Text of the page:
This is not the first time that the Belgian empire has been singled out for censure. Back in the Edwardian era, British humanitarians spilled much ink over its excesses and Conrad's novella was corralled into service to show Leopold's Congo as a sort of horrific "other" to Britain's more uplifting colonialism.

    Complacency about Britain's imperial record lingers on. In the post-September 11 orgy of self-congratulation about the west's superiority, Blair's former foreign policy guru, Robert Cooper, and a host of journalistic flag-wavers were urging us not to be ashamed of empire. Cooper insisted empire was "as necessary now as it had been in the 19th century". The British empire was, we were assured, a generally well-intentioned attempt to inculcate notions of good government, civilised behaviour and market rationality into less well-favoured societies.

    Is such a rosy view of British imperialism justified? Many argue that it is. After all, surely the British have less blood on their hands than the French and the Belgians? Wasn't the British addiction to the free market a prophylactic against the horrors of forced labour? And didn't those peculiar class obsessions make them less racist than the rest - silly snobs, but not vicious yobs? And isn't India not only a democracy, but, thanks to the British, one with great railways? Perhaps there is a kernel of truth in some of this, but there's also much wilful smugness. While the complex consequences of colonial economic policy require extended analysis, it is possible to dispel more swiftly the myth that the British Empire, unlike King Leopold's, was innocent of atrocities.

    It has become a modern orthodoxy that Europe's 20th century was the bloodiest in history and that atrocities must be recorded and remembered by society as a whole. But while a Black Book of Communism has been compiled and everybody is aware of the horrors of nazism, popular historians have been surprisingly uninterested in the dark side of the British Empire. There are exceptions, such as Mike Davis's powerful Late Victorian Holocausts, but much else still lies buried in the academic literature. Davis and others have estimated that there were between 12 and 33 million avoidable deaths by famine in India between 1876 and 1908, produced by a deadly combination of official callousness and free-market ideology. But these were far from being a purely Victorian phenomenon. As late as 1943 around 4 million died in the Bengal famine, largely because of official policy.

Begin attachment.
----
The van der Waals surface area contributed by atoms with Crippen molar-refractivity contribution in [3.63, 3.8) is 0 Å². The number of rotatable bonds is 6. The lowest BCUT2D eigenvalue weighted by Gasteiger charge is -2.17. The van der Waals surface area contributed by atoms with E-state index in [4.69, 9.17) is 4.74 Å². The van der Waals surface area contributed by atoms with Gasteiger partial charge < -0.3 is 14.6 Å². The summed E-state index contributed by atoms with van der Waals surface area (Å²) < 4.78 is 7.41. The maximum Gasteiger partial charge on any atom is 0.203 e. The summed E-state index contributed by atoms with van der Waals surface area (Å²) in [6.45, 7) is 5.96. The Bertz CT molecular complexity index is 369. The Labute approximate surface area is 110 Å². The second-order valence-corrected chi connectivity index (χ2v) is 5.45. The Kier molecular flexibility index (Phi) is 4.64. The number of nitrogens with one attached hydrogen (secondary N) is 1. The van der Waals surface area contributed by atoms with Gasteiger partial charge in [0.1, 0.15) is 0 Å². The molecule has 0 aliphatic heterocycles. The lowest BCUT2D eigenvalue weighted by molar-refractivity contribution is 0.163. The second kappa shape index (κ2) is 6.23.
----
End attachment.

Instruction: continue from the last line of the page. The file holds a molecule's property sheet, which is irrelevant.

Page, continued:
No one has even attempted to quantify the casualties caused by state-backed forced labour on British-owned mines and plantations in India, Africa and Malaya. But we do know that tens of thousands of often conscripted Africans, Indians and Malays - men, women and children - were either killed or maimed constructing Britain's imperial railways. Also unquantified are the numbers of civilian deaths caused by British aerial bombing and gassing of villages in Sudan, Iraq and Palestine in the 1920 and 1930s.